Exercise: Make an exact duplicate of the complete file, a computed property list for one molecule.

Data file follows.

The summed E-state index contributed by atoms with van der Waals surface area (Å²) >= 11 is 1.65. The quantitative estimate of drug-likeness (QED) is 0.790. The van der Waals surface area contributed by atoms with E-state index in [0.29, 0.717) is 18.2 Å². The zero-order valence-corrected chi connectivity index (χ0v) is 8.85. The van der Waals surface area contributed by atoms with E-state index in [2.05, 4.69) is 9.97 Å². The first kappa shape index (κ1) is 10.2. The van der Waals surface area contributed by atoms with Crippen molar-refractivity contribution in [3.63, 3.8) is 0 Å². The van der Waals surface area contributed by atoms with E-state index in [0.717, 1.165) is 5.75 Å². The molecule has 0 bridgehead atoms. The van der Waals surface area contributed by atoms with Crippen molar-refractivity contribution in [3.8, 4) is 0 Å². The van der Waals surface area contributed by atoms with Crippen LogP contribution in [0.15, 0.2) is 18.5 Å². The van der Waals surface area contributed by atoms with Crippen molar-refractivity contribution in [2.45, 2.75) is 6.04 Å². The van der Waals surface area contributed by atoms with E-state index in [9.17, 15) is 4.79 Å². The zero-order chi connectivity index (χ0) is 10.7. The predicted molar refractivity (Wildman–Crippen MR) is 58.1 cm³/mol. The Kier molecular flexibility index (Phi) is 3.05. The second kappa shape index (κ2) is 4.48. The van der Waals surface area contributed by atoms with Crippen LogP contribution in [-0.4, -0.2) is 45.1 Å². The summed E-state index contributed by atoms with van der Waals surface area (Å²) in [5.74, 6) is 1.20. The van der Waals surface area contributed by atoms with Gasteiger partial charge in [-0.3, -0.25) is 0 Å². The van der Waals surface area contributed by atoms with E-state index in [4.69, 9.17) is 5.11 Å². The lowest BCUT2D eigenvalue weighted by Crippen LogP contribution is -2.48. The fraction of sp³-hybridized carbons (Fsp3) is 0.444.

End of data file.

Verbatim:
The summed E-state index contributed by atoms with van der Waals surface area (Å²) >= 11 is 1.65. The quantitative estimate of drug-likeness (QED) is 0.790. The van der Waals surface area contributed by atoms with E-state index in [0.29, 0.717) is 18.2 Å². The zero-order valence-corrected chi connectivity index (χ0v) is 8.85. The van der Waals surface area contributed by atoms with E-state index in [2.05, 4.69) is 9.97 Å². The first kappa shape index (κ1) is 10.2. The van der Waals surface area contributed by atoms with Crippen molar-refractivity contribution in [3.63, 3.8) is 0 Å². The van der Waals surface area contributed by atoms with E-state index in [0.717, 1.165) is 5.75 Å². The molecule has 0 bridgehead atoms. The van der Waals surface area contributed by atoms with Crippen molar-refractivity contribution in [3.8, 4) is 0 Å². The van der Waals surface area contributed by atoms with Crippen LogP contribution in [0.15, 0.2) is 18.5 Å². The van der Waals surface area contributed by atoms with Crippen molar-refractivity contribution in [2.45, 2.75) is 6.04 Å². The van der Waals surface area contributed by atoms with E-state index in [9.17, 15) is 4.79 Å². The zero-order chi connectivity index (χ0) is 10.7. The predicted molar refractivity (Wildman–Crippen MR) is 58.1 cm³/mol. The Kier molecular flexibility index (Phi) is 3.05. The second kappa shape index (κ2) is 4.48. The van der Waals surface area contributed by atoms with Crippen LogP contribution in [-0.4, -0.2) is 45.1 Å². The summed E-state index contributed by atoms with van der Waals surface area (Å²) in [5.74, 6) is 1.20. The van der Waals surface area contributed by atoms with Gasteiger partial charge in [-0.3, -0.25) is 0 Å². The van der Waals surface area contributed by atoms with E-state index in [4.69, 9.17) is 5.11 Å². The lowest BCUT2D eigenvalue weighted by Crippen LogP contribution is -2.48. The fraction of sp³-hybridized carbons (Fsp3) is 0.444.